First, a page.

The Dhammapada has been published in more languages than any other Buddhist text and for many students of eastern philosophy this translation by Wagiswara and Saunders remains the standard text in English. 

St. Therese  THE STORY OF A SOUL: The autobiography of St. Thérèse of Lisieux

 A best-seller from its first publication in 1898, this autobiography of St. Thérèse and her “Little Way” to God, has since been translated into 55 languages.  St. Thérèse became a Carmelite nun at 15, and died at the early age of 24.  But her life was filled with such wisdom and Holiness that she was not only canonized, but declared a Doctor of the Church.

In a collection of three manuscripts, St. Thérèse tells first of her life as a child, of her intimate relationship with Jesus, and of her struggles to become a Carmelite nun.   The second section reveals the Saint’s Little Way of Spiritual Childhood, the Way of Trust and Absolute Self-Surrender - her method of achieving great holiness in ordinary life.  We are urged to love God for God’s sake, not our own, and to seek ways of offering small sacrifices each day, whether it be accepting discomfort or being kind to someone we dislike.  In the final manuscript St. Thérèse describes her later life – which included her own Dark Night of the Soul - until just three months before her death from tuberculosis, an event narrated with great compassion in the final chapter, written by The Prioress of the Carmel.

Also included in this edition are a series of Letters, Poems and Prayers by the Saint.  An inspiring and uplifting book, essential reading for any soul seeking to establish - or renew - a more intimate relation with the Godhead.

 Icarus   A PORTRAIT OF THE ARTIST AS A YOUNG MAN

 

Although it is now an acknowledged literary masterpiece, James Joyce’s A Portrait of the Artist as a Young Man was all but rejected when first presented to the world (no one in Britain would publish the work).  The book relates the story of Stephen Dedalus, from young child to early manhood, charting his journey of self-discovery, from the trials of boarding school, through the sexual awakening of adolescence and rebellion against Ireland’s religious strictures to his own very personal battle to discover meaning and ‘a voice’ as a budding artist.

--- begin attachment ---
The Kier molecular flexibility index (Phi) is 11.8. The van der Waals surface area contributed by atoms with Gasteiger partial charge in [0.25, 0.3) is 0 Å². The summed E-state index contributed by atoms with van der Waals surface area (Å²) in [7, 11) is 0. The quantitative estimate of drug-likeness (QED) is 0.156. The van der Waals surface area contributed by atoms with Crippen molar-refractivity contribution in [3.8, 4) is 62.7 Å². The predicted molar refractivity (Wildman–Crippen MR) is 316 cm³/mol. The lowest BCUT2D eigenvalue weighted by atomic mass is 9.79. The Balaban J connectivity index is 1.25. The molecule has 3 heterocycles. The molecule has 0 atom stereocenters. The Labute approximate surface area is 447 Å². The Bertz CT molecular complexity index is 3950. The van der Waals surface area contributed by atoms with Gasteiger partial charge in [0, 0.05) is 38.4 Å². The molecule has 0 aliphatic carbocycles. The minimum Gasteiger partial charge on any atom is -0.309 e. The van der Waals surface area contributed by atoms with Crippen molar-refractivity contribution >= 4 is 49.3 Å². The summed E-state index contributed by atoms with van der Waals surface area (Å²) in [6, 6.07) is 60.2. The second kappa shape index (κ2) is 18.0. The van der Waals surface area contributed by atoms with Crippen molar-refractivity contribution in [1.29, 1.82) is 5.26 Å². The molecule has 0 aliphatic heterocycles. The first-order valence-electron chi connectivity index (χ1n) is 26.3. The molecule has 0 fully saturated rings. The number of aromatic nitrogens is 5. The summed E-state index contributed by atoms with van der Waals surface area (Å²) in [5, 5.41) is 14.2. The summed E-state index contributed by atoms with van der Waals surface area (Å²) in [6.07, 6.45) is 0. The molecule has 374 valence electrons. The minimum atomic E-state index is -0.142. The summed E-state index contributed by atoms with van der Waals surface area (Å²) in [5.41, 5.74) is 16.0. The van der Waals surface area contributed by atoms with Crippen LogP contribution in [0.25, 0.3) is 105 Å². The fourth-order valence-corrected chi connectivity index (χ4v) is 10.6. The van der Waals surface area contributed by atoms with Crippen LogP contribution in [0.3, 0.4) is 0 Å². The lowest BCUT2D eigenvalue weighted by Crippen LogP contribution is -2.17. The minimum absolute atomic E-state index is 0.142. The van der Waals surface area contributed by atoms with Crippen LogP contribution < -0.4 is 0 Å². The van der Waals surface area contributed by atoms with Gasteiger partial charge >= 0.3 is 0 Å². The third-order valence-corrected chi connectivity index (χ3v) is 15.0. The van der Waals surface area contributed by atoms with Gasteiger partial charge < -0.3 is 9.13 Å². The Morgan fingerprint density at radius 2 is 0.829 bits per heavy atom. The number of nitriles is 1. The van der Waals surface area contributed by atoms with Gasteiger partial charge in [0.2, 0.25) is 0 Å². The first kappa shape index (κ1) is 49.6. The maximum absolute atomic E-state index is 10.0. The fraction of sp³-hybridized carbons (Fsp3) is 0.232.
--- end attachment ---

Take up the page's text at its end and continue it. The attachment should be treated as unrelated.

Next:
Stephen Dedalus is James Joyce’s alter ego, an attempt at “turning his life into fiction”.  Joyce himself struggled with all his hero’s problems, and the book is patently semi-biographical.  More importantly, it is also Joyce’s attempt to break free from the rigid literary forms of his time: he uses a variety of experimental techniques to give depth and colour to his narrative, mixing styles to emphasise the chaotic nature of his hero’s thoughts, and revealing a gradual complexity of mentation as he moves towards manhood.  The result is a surprisingly profound and moving account that succeeds in laying bare, on multiple levels, the complexity of human existence.

  Yehonala (Ci Xi) THE LAST EMPRESS: The She-Dragon of China

Forced to enter the Chinese Emperor’s harem at the tender age of sixteen, Yehonala lost her family, her betrothed, and all hope of a normal life.  Immured in the seraglio, her beauty and sexual expertise soon enthralled the Son of Heaven, and she was held in high favour as The Orchid, especially after presenting the Emperor with his only male heir.  

But even with this protection she was far from safe.  Yehonala had entered the perilous world of  the Forbidden City, a shadowy demimonde peopled by unscrupulous nobles and calculating eunuchs - a milieu of luxury and intrigue, compounded equally of tradition and corruption, where a misplaced word or unthinking gesture might swiftly prove fatal.  

Yet such was her own guile, courage and absolute refusal to countenance defeat, the Orchid slowly triumphed over every adversary to become Ci Xi, the Empress Dowager of China, and the most famous female autocrat in history.

Greedy octopus  BANKERS AND OTHER ROGUES: A brief history of monetary crimes

Alexander Del Mar’s book delves below the trite explanations and glib catch-phrases used by a superficial media to mask the true, and always unsavoury, source of monetary crises - greed of gain.  Beginning over three hundred years ago, Del Mar traces the continuing attempts, by select groups of bankers and politicians, to manipulate the currency, flout national laws, and ultimately to take sole command of the Holy Grail of Finance - control of a nation’s money supply.  That such ‘monetary crimes’ have met with unparalleled success in our own times makes the reissue of this book both timely and extremely relevant to current events.

Del Mar was uniquely qualified for such a work. He became by turns the first Director of the US Bureau of Statistics, the American delegate to the International Monetary Congress in both Turin and St. Petersburg, and commissioner to the US Monetary Commission, set up to investigate the Panic of 1873, (which had led to a worldwide economic depression).  His conclusion, (that bank reserves had been far too small for the amount of notes issued), made him unpopular in academic circles, and his prescient views were all but ignored.  Others, however, recognised his virtues.  John Stuart Mill called Del Mar a man with “…stuff in him. He knows what he is about. He is the sort of man to put things right … in any country”.